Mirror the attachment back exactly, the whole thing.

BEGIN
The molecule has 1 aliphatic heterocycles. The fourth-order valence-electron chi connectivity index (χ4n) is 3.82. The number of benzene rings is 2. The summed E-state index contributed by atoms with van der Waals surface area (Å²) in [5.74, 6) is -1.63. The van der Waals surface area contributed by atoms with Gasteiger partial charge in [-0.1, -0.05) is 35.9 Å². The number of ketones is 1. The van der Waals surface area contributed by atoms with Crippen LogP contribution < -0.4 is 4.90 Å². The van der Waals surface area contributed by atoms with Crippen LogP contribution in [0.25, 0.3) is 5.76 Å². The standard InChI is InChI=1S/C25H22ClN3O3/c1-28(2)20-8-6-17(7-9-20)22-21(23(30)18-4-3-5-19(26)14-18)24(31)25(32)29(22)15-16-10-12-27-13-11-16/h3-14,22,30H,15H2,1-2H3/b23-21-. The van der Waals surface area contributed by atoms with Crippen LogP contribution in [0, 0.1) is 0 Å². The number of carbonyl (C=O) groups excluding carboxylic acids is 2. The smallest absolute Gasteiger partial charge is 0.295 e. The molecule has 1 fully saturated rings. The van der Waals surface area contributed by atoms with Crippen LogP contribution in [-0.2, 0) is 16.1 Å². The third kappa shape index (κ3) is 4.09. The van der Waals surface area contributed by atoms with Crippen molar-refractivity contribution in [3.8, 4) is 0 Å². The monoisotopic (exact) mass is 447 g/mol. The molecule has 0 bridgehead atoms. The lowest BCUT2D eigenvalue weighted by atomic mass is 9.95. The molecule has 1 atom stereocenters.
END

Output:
The molecule has 1 aliphatic heterocycles. The fourth-order valence-electron chi connectivity index (χ4n) is 3.82. The number of benzene rings is 2. The summed E-state index contributed by atoms with van der Waals surface area (Å²) in [5.74, 6) is -1.63. The van der Waals surface area contributed by atoms with Gasteiger partial charge in [-0.1, -0.05) is 35.9 Å². The number of ketones is 1. The van der Waals surface area contributed by atoms with Crippen LogP contribution < -0.4 is 4.90 Å². The van der Waals surface area contributed by atoms with Crippen LogP contribution in [0.25, 0.3) is 5.76 Å². The standard InChI is InChI=1S/C25H22ClN3O3/c1-28(2)20-8-6-17(7-9-20)22-21(23(30)18-4-3-5-19(26)14-18)24(31)25(32)29(22)15-16-10-12-27-13-11-16/h3-14,22,30H,15H2,1-2H3/b23-21-. The van der Waals surface area contributed by atoms with Crippen LogP contribution in [0, 0.1) is 0 Å². The number of carbonyl (C=O) groups excluding carboxylic acids is 2. The smallest absolute Gasteiger partial charge is 0.295 e. The molecule has 1 fully saturated rings. The van der Waals surface area contributed by atoms with Crippen LogP contribution in [-0.2, 0) is 16.1 Å². The third kappa shape index (κ3) is 4.09. The van der Waals surface area contributed by atoms with Crippen molar-refractivity contribution in [3.8, 4) is 0 Å². The monoisotopic (exact) mass is 447 g/mol. The molecule has 0 bridgehead atoms. The lowest BCUT2D eigenvalue weighted by atomic mass is 9.95. The molecule has 1 atom stereocenters.